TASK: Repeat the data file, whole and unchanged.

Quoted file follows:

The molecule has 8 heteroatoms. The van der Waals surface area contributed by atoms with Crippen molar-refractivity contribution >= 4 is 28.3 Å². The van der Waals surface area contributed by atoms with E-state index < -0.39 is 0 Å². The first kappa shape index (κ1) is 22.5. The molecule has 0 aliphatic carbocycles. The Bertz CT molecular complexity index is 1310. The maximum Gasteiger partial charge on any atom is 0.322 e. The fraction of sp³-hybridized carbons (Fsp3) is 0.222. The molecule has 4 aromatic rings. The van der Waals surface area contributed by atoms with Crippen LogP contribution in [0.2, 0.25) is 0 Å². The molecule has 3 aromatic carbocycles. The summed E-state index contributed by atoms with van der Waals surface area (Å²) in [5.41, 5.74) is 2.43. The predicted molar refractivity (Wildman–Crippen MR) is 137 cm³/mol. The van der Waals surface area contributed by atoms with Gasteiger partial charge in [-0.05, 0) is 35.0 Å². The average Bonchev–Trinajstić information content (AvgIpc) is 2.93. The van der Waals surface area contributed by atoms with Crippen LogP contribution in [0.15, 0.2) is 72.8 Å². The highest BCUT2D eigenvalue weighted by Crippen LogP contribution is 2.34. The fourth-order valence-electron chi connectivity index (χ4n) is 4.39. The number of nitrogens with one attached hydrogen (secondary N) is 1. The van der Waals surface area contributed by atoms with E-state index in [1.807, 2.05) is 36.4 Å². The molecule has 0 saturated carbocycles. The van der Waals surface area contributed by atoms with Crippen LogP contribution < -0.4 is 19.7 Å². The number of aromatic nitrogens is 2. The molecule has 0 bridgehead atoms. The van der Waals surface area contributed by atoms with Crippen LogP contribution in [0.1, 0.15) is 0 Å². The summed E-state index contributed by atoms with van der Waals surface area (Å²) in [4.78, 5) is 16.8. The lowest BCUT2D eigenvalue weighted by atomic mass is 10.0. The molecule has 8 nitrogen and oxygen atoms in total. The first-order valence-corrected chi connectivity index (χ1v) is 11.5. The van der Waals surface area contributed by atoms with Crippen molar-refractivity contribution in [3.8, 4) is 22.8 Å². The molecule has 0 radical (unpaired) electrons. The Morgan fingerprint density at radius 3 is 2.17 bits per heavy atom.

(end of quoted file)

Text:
The molecule has 8 heteroatoms. The van der Waals surface area contributed by atoms with Crippen molar-refractivity contribution >= 4 is 28.3 Å². The van der Waals surface area contributed by atoms with E-state index < -0.39 is 0 Å². The first kappa shape index (κ1) is 22.5. The molecule has 0 aliphatic carbocycles. The Bertz CT molecular complexity index is 1310. The maximum Gasteiger partial charge on any atom is 0.322 e. The fraction of sp³-hybridized carbons (Fsp3) is 0.222. The molecule has 4 aromatic rings. The van der Waals surface area contributed by atoms with Crippen LogP contribution in [0.2, 0.25) is 0 Å². The molecule has 3 aromatic carbocycles. The summed E-state index contributed by atoms with van der Waals surface area (Å²) in [5.41, 5.74) is 2.43. The predicted molar refractivity (Wildman–Crippen MR) is 137 cm³/mol. The van der Waals surface area contributed by atoms with Gasteiger partial charge in [-0.05, 0) is 35.0 Å². The average Bonchev–Trinajstić information content (AvgIpc) is 2.93. The van der Waals surface area contributed by atoms with Crippen LogP contribution in [0.15, 0.2) is 72.8 Å². The highest BCUT2D eigenvalue weighted by Crippen LogP contribution is 2.34. The fourth-order valence-electron chi connectivity index (χ4n) is 4.39. The number of nitrogens with one attached hydrogen (secondary N) is 1. The van der Waals surface area contributed by atoms with E-state index in [1.807, 2.05) is 36.4 Å². The molecule has 0 saturated carbocycles. The van der Waals surface area contributed by atoms with Crippen LogP contribution < -0.4 is 19.7 Å². The number of aromatic nitrogens is 2. The molecule has 0 bridgehead atoms. The van der Waals surface area contributed by atoms with Crippen LogP contribution in [0.1, 0.15) is 0 Å². The summed E-state index contributed by atoms with van der Waals surface area (Å²) in [4.78, 5) is 16.8. The lowest BCUT2D eigenvalue weighted by atomic mass is 10.0. The molecule has 8 nitrogen and oxygen atoms in total. The first-order valence-corrected chi connectivity index (χ1v) is 11.5. The van der Waals surface area contributed by atoms with Crippen molar-refractivity contribution in [3.8, 4) is 22.8 Å². The molecule has 0 radical (unpaired) electrons. The Morgan fingerprint density at radius 3 is 2.17 bits per heavy atom.